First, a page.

Research Article

Four new anti-inflammatory drugs: responses and variations.

Br Med J 1976; 1 doi: (Published 01 May 1976) Cite this as: Br Med J 1976;1:1048

This article has a correction. Please see:

  1. E C Huskisson,
  2. D L Woolf,
  3. H W Balme,
  4. J Scott,
  5. S Franklin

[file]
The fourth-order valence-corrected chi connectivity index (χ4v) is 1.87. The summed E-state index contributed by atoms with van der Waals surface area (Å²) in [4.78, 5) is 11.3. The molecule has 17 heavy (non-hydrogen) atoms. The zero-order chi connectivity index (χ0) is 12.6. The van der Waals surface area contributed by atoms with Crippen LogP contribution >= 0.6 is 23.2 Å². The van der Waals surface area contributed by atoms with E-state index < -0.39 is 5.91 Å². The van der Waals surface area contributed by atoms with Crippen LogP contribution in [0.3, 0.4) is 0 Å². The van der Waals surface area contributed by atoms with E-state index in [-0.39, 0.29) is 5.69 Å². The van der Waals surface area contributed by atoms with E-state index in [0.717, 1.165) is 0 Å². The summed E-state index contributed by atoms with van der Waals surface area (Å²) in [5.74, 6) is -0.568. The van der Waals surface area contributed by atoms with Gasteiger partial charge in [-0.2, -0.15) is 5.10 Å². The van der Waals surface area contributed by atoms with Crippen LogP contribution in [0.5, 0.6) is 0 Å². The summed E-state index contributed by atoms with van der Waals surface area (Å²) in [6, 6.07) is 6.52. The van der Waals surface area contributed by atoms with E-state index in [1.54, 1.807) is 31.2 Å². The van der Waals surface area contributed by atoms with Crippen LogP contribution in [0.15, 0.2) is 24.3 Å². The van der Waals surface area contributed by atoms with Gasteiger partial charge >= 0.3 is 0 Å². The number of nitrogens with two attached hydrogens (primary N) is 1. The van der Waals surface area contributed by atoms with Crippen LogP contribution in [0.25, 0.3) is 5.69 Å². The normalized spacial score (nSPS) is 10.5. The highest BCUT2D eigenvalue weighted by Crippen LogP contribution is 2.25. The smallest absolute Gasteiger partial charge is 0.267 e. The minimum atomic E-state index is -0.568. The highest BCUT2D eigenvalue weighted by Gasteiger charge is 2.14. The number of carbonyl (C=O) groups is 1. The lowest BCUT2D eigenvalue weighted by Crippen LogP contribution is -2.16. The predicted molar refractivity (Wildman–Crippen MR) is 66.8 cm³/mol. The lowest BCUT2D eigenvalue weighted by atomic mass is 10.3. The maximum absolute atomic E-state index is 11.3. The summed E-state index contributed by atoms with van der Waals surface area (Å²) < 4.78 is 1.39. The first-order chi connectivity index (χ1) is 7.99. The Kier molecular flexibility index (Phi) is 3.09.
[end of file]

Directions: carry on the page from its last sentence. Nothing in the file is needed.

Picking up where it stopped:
Ninety patients with rheumatoid arthritis completed a double-blind crossover trial comparing fenoprofen, ibuprofen, ketoprofen, and naproxen. Fenoprofen and naproxen were slightly more effective than the other two drugs but there were striking individual variations in response. Groups of patients could be identified who preferred each of the four drugs. The commonest side effects were those related to the upper gastrointestinal tract; these showed individual variation and seldom occurred with more than one or two of the drugs. Side effects were least common with ibuprofen and naproxen.Since naproxen combined greater effectiveness with a lower incidence of side effects it must be regarded as the first choice among these drugs. It may be necessary to try several drugs before finding the right one for a particular patient.